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ITSM Basics: 6 Top Tips to Reduce MTTR

It’s important that we, as IT service management (ITSM) pros, all know about the value stream and service quality – but sometimes working in IT is purely about “break fix.” In other words, repairing items and restoring service as quickly as possible.

How should IT service desks better focus on, and deliver, the speed of fix? ITIL refers to this (speed of fix) as the Mean Time to Repair (MTTR). Where MTTR is a basic measure of the maintainability of repairable items. It represents the average time required to repair a failed component or device. The full ITIL 2011 definition is:

“The average time taken to repair an IT service or other configuration item after a failure. MTTR is measured from when the configuration item fails until it is repaired. MTTR does not include the time required to recover or restore. It is sometimes incorrectly used instead of mean time to restore service (MTTRS).” (Source: ITIL 2011 Glossary)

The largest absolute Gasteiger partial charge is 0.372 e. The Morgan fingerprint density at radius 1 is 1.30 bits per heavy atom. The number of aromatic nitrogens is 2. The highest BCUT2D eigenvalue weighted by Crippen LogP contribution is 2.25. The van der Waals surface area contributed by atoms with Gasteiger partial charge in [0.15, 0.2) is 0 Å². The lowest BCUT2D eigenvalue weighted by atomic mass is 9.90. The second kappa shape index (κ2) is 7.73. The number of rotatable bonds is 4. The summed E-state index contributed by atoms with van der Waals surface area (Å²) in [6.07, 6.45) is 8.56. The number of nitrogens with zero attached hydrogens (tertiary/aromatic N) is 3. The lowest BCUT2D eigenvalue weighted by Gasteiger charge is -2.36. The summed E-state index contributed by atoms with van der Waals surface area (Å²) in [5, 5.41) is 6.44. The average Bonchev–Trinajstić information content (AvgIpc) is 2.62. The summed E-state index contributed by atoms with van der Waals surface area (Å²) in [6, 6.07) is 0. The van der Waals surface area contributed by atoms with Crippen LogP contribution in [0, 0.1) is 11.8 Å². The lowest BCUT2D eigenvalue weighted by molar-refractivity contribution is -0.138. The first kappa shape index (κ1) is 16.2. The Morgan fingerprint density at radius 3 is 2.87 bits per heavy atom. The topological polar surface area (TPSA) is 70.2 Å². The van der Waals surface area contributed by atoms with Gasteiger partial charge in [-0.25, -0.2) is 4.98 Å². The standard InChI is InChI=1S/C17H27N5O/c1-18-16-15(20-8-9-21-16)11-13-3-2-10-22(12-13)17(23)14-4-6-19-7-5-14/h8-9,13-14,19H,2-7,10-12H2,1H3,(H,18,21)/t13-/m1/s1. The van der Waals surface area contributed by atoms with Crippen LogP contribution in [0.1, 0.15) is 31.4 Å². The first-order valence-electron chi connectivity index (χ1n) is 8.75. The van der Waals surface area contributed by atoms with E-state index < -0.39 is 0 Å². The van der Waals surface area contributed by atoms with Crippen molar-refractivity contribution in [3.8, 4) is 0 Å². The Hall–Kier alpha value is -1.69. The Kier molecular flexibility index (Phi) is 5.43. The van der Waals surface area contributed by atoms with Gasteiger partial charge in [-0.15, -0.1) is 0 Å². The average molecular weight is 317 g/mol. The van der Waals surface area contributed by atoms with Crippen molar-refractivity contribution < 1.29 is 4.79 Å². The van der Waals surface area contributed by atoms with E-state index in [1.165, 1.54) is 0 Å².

When IT support speed is of the essence – MTTR should be a key focus. To help, here are my 6 top tips for getting your end users back up and running, quickly.

1. Always Make It Easy to Log Tickets

I’ve said it before and I’ll say it again – “ALWAYS MAKE IT EASY FOR PEOPLE TO USE YOUR SERVICES.”

Sorry for shouting but now that I’ve got your attention, seriously people – make it easy for your customers to raise incidents or service requests with custom templates.

All too often we can get so caught up in what our ITSM tools can offer that we over complicate the forms, meaning that:

  • They take ages to fill in, and
  • They don’t give the customer the best experience.

So, do whatever you can to make incident and request forms easy to use and easy to fill in. Keep forms simple, easy to navigate, and a quick end-user task to fill in. If possible, also use automation to keep end users updated on their tickets so they don’t have to spend time chasing the IT service desk for information.

2. Leverage Self-Help

There’s nothing more frustrating as a customer than having to spend ages trying to navigate multiple helplines, interactive voice response (IVR) systems, and various other service desk “blockers” trying to get someone to do something that you could have done yourself in the time taken getting through to them.

I’ve already talked about using templates to speed things up but self-help is about so much more. As well as raising incidents and requests, self-help can also allow end users to help themselves (duh!). For instance, resetting passwords online or accessing knowledge articles that lead to a swifter MTTR (or MTTRS) while freeing up the service desk to deal with more challenging technical issues.